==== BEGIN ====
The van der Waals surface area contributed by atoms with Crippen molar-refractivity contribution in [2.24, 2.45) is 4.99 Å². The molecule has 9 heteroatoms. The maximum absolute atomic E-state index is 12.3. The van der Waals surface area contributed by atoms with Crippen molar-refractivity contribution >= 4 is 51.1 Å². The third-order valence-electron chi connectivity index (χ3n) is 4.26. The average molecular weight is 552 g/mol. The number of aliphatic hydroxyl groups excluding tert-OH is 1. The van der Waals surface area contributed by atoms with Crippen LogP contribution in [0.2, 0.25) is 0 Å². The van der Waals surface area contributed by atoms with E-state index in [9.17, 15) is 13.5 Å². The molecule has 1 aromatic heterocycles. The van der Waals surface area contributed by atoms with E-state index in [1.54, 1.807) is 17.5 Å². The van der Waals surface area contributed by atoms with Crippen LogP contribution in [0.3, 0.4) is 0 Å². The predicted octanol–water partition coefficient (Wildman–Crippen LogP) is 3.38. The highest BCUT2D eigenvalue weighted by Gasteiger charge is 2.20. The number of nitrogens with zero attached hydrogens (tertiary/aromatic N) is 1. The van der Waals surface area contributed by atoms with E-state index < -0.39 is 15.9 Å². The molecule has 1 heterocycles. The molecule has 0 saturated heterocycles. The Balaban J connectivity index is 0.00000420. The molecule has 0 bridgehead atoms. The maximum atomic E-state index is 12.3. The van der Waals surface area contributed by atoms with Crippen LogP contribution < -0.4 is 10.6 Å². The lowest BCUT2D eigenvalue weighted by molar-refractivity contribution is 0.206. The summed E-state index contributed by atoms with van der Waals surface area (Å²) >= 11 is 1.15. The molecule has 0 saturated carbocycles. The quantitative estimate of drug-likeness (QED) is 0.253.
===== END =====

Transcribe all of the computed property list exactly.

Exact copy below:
The van der Waals surface area contributed by atoms with Crippen molar-refractivity contribution in [2.24, 2.45) is 4.99 Å². The molecule has 9 heteroatoms. The maximum absolute atomic E-state index is 12.3. The van der Waals surface area contributed by atoms with Crippen molar-refractivity contribution >= 4 is 51.1 Å². The third-order valence-electron chi connectivity index (χ3n) is 4.26. The average molecular weight is 552 g/mol. The number of aliphatic hydroxyl groups excluding tert-OH is 1. The van der Waals surface area contributed by atoms with Crippen LogP contribution in [0.2, 0.25) is 0 Å². The van der Waals surface area contributed by atoms with E-state index in [9.17, 15) is 13.5 Å². The molecule has 1 aromatic heterocycles. The van der Waals surface area contributed by atoms with E-state index in [1.54, 1.807) is 17.5 Å². The van der Waals surface area contributed by atoms with Crippen LogP contribution in [0.3, 0.4) is 0 Å². The predicted octanol–water partition coefficient (Wildman–Crippen LogP) is 3.38. The highest BCUT2D eigenvalue weighted by Gasteiger charge is 2.20. The number of nitrogens with zero attached hydrogens (tertiary/aromatic N) is 1. The van der Waals surface area contributed by atoms with E-state index < -0.39 is 15.9 Å². The molecule has 1 heterocycles. The molecule has 0 saturated heterocycles. The Balaban J connectivity index is 0.00000420. The molecule has 0 bridgehead atoms. The maximum atomic E-state index is 12.3. The van der Waals surface area contributed by atoms with Crippen LogP contribution < -0.4 is 10.6 Å². The lowest BCUT2D eigenvalue weighted by molar-refractivity contribution is 0.206. The summed E-state index contributed by atoms with van der Waals surface area (Å²) >= 11 is 1.15. The molecule has 0 saturated carbocycles. The quantitative estimate of drug-likeness (QED) is 0.253.